[time-nuts] TV sync

Jose Manuel jpradoes at telefonica.net
Sun Oct 7 17:59:22 EDT 2007

----- Original Message ----- 
From: "Jeffrey Pawlan" <jpawlan at pawlan.com>
To: "Discussion of precise time and frequency measurement" 
<time-nuts at febo.com>
Sent: Sunday, October 07, 2007 6:03 PM
Subject: Re: [time-nuts] TV sync

>> Hi Tom,
>> a related very interesting experiment is to take the Horizontal Sync 
>> signal
>> from an old Tube-type TV, and feed it to a frequency counter with GPSDO 
>> time
>> base (preferrably).
>> Got to be careful about the high voltages inside the TV though!
>> BTW: it's not 15374KHz, there are some significant decimal digits (I 
>> don't
>> recall the formula to calculate the frequency exactly, but it was the 
>> total
>> number of frame lines multiplied by 59.94Hz or so).
>> Then you can test how accurate the broadcasters' 27MHz reference clock 
>> is.
>> One would be surprised how inaccurate(!) some broadcasters are, and how 
>> much
>> drift some Satellite providers have.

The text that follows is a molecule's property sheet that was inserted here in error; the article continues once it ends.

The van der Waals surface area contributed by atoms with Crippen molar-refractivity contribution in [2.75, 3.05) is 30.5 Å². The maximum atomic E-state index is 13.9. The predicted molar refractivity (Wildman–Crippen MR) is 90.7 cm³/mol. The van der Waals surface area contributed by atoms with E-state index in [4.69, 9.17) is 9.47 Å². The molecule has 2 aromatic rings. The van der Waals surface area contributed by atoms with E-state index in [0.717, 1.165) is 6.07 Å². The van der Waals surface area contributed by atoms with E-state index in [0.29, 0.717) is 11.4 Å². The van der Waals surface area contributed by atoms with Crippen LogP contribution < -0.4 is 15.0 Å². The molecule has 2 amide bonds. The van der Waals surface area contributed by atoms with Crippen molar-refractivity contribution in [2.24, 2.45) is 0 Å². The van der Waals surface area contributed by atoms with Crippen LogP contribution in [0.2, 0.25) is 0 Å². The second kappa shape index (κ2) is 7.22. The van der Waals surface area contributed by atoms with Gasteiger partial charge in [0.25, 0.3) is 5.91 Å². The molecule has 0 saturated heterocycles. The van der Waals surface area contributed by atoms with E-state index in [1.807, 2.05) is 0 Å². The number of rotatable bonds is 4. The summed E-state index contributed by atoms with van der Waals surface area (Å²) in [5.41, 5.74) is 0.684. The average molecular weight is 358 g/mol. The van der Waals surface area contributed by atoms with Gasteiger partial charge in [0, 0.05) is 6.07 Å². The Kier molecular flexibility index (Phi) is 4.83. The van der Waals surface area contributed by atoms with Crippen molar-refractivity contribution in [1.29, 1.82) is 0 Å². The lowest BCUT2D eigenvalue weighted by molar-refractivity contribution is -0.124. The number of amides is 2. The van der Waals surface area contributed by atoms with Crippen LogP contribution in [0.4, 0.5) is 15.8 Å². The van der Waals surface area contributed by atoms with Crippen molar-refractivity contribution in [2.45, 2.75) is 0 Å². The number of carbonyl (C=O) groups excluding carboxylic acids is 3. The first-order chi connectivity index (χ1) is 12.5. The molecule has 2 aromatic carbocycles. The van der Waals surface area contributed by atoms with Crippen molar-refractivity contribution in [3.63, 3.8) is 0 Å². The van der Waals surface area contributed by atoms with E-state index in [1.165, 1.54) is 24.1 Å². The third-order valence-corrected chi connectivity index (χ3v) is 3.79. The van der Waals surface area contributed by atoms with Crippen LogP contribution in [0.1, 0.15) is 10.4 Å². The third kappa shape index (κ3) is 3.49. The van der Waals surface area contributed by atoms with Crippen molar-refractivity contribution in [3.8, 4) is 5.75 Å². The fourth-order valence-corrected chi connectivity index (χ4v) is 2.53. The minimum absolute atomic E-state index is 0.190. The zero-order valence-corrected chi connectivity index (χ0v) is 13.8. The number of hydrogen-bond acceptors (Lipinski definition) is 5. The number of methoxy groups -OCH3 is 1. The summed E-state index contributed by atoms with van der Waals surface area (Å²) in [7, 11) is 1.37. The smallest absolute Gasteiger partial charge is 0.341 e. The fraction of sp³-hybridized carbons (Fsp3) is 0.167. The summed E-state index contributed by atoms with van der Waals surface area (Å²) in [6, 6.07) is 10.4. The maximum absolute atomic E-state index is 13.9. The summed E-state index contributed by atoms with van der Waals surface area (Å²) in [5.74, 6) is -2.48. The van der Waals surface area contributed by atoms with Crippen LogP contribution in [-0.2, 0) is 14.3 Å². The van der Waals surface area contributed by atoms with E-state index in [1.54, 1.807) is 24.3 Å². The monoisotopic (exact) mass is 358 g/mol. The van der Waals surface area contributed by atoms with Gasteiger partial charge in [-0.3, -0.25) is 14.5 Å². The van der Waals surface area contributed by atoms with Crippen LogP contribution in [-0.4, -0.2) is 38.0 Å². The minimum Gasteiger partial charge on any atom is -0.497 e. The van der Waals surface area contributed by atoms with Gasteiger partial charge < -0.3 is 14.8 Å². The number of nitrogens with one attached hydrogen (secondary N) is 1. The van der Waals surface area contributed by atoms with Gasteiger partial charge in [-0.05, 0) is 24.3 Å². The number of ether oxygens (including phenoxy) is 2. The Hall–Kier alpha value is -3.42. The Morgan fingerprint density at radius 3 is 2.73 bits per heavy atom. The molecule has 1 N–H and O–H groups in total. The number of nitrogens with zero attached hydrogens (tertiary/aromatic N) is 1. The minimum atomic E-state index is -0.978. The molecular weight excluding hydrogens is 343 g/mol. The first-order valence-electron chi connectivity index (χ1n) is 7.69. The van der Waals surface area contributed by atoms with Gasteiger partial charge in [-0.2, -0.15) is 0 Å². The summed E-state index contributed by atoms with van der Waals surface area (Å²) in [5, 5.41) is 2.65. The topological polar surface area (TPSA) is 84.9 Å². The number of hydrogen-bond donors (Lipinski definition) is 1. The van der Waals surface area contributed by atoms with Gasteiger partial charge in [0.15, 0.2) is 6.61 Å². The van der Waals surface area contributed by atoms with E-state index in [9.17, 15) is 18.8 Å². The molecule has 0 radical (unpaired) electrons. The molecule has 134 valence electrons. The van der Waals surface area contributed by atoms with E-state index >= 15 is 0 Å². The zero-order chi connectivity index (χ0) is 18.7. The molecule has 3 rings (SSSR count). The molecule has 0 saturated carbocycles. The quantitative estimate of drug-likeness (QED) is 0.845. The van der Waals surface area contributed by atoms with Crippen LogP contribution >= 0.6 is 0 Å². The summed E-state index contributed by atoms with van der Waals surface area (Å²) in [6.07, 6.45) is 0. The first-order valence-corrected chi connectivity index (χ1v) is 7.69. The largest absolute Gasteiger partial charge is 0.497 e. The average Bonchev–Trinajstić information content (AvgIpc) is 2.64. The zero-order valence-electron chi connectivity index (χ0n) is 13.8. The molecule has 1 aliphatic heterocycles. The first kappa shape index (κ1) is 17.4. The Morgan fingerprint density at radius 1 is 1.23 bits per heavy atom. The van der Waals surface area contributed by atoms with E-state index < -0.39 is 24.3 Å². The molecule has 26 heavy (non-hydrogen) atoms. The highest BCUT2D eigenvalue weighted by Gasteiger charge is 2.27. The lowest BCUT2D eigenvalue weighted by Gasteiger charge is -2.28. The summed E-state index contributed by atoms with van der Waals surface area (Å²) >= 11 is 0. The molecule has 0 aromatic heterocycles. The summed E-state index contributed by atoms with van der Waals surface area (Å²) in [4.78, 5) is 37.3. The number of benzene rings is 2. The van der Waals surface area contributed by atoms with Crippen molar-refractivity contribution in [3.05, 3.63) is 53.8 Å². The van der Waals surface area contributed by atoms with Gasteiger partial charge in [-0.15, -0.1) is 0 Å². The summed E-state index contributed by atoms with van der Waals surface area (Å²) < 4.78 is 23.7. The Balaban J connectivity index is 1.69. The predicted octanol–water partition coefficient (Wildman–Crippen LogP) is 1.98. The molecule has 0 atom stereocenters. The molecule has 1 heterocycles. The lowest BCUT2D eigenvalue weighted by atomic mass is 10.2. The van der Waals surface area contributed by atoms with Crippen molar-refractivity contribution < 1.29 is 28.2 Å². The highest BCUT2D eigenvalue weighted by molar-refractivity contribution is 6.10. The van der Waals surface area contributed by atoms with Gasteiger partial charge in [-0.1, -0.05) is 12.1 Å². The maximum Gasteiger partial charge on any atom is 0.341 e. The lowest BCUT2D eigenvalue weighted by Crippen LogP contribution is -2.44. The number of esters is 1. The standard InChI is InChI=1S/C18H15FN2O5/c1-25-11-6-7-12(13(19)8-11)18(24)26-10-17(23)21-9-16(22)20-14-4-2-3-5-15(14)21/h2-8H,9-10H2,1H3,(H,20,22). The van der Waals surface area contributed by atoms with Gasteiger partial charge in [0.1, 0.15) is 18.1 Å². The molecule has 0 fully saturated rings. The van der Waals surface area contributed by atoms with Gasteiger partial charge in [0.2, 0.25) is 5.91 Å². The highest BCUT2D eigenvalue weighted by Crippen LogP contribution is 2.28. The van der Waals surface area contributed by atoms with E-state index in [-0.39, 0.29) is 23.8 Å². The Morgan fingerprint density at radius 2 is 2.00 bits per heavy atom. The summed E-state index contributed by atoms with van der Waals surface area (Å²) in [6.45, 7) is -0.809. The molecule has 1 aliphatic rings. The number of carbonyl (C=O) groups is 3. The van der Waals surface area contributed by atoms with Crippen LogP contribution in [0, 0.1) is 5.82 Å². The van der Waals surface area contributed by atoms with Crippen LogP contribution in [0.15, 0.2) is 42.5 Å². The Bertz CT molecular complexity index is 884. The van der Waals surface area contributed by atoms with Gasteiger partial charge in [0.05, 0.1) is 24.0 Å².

>> A lot of the stability is dependent on the receiver of course, and how 
>> well
>> the receiver's VCXO locks to the Broadcaster.
>> bye,
>> Said
> wrong
> All larger TV stations use Cs standards. What you don't know is that the 
> assigns SLIGHTLY different scan frequencies to each station on the same
> channel in a close area so when you are in a fringe area between two 
> stations on
> the same channel, you will intentionally see both pictures superimposed 
> with a
> rolling of the scan lines. Otherwise they would be locked and you would 
> see
> only black and white bars.
> Satellite broadcasts are completely different and I do not know the FCC
> specification for those.

Actually, according to ITU Recommendations, requirement for horizontal 
scanning frequency is only 2 parts in 10^7, and +- 1 Hz for chroma 
frequency, at least for 625 lines PAL standard.

Regarding co-channel interference, an offset to the vision carriers 
frequency can be applied between two transmitters; the offset steps are in 
12th fractions of the horizontal scanning frequency, i.e. every 1302 Hz, for 
the 15625 Hz standards. If we choose, for example, a 3906 Hz offset between 
the two carriers, we have a visual perception threshold of the interference, 
on the TV screen, of 36dB between carrier levels, but if no control of the 
frequencies exists we can need as much as 60dB between carriers for no 
visible interference appreciation on the screen. This level of protection 
needs a +-1 Hz frequency stability requirement for the relative offset.

Regards, José, EA1PX

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